Kasimdzhanov(GM) (2678) - VallejoPons(GM) (2686) [E52]
Linares Linares, Spain, 23.02.2005

1.d4 Nf6 2.c4 e6 3.Nc3 Bb4 4.e3 0-0 5.Bd3 d5 6.Nf3 b6 7.0-0 Bb7 8.cxd5 exd5 9.a3 Bd6 10.b4 Nbd7 11.Qb3 a6 12.a4 Qe7 13.Rb1 Rfd8N 14.b5 Nf8 15.Bb2 Ne6 16.Rbc1 axb5 17.axb5 Ne4 18.Qc2 N6g5 19.Nxg5 Nxg5 20.Rfe1 h5 21.f4 Ne4 22.Nxe4 dxe4 23.Bc4 Ra5 24.Bc3 Ra3 25.Bb2 Ra5 26.Bc3 Ra3 1/2-1/2

Topalov-Adams was a wholly different affair.

Topalov(GM) (2757) - Adams(GM) (2741) [E37]
Linares Linares, Spain, 23.02.2005

1.d4 Nf6 2.c4 e6 3.Nc3 Bb4 4.Qc2 d5 5.a3 Bxc3+ 6.Qxc3 Ne4 7.Qc2

7...e5 8.e3 [8.dxe5 Nc6 9.Nf3 Bf5=/+] 8...exd4 9.cxd5 Qxd5 10.Nf3 Nd6 11.Nxd4 Bd7 12.f3 Nc6 13.Nxc6 Bxc6 14.a4 [14.Be2 was seen in an earlier game and looks like a healthier choice in light of the game continuation.] 14...Qh5 15.Be2 Qh4+-/+ 16.g3 Qh3 17.Kf2 0-0-0 [17...0-0 is safer and also good, but White's king will be less vulnerable in this case too.] 18.Ra3 Rhe8

19.Bf1 Qe6 [19...Qh5 is what came to mind while watching this, with good prospects after 20.Bg2 Re6 (or 20...g5 ) ] 20.Be2 g5 Threatening ...g4, puncturing White's light square defenses. 21.Rf1 g4 22.fxg4 Qh6 [22...Qd5 23.Ke1 (23.Rg1 Ne4+-+ 24.Kg2 (24.Kf1 Qd6 with the threat of ...Qf6+ 25.Rg2 Nd2+-+) 24...Ng5+ 25.Kf1 Nh3 26.Qf5+ Qxf5+ 27.gxf5 Re5 is completely winning) 23...Qg2 leaves Black with a big advantage; 22...h5 is also quite strong] 23.Kg1 Qh3 24.Bd3 Black is still better, but White has consolidated quite a bit and covered most of the open lines. 24...Ne4 25.Rf4 Nxg3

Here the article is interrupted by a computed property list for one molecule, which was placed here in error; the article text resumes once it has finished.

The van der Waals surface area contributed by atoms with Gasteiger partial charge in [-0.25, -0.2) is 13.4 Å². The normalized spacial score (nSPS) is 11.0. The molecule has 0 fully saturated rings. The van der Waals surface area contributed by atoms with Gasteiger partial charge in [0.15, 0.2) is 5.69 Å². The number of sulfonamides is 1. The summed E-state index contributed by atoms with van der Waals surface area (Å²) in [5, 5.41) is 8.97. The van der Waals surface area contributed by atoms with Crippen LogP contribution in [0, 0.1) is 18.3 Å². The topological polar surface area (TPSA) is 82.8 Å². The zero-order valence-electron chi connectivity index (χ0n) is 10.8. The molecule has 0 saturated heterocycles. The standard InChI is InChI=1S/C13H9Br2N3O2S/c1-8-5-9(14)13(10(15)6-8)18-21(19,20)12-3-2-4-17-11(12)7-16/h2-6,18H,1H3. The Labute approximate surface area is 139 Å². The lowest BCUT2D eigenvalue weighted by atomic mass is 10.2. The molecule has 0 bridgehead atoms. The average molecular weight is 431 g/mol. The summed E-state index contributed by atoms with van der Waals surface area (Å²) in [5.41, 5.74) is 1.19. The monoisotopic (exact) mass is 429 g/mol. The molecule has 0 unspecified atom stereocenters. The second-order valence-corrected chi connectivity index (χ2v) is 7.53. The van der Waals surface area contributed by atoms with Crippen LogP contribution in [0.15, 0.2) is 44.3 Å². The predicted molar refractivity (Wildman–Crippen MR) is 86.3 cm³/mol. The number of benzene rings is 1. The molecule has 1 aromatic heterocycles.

Looks impressive, but the bad news is that White doesn't have to take the knight. 26.Rc3! [26.hxg3?? Rxd3 wins 27.Rxd3 (27.Qxd3 Qg2#) 27...Qh1+ 28.Kf2 Qg2+ 29.Ke1 Qxc2] 26...Re6?? [26...Rxd3 was forced 27.Rxd3 Rg8 28.e4 Bxe4 29.Rxg3 Qxg3+ 30.hxg3 Bxc2 31.Rxf7 Bg6 32.Re7 Re8 else White plays Bf4 and is at least equal (32...Kd8 doesn't help, due to 33.Bg5) 33.Rxe8+ Bxe8 34.a5 and White draws.] 27.e4 Suddenly, White is winning! 27...Nh5 28.Bc4 Qh4 29.Bxe6+ fxe6 30.gxh5 Qxh5 31.Rd3 Rg8+ 32.Rg3 Rd8 33.Be3 e5 34.Rf1 h6 35.b4 a6 36.b5 axb5 37.axb5 Bxb5 38.Rg7 c6 39.Qa2 Ba6 40.Qe6+ Kb8 41.Qd6+!


A tragedy for Adams, but it shows the level of resistance one must expect at the super-GM level.

Finally, we turn to the marquee matchup of the day, Leko-Kasparov: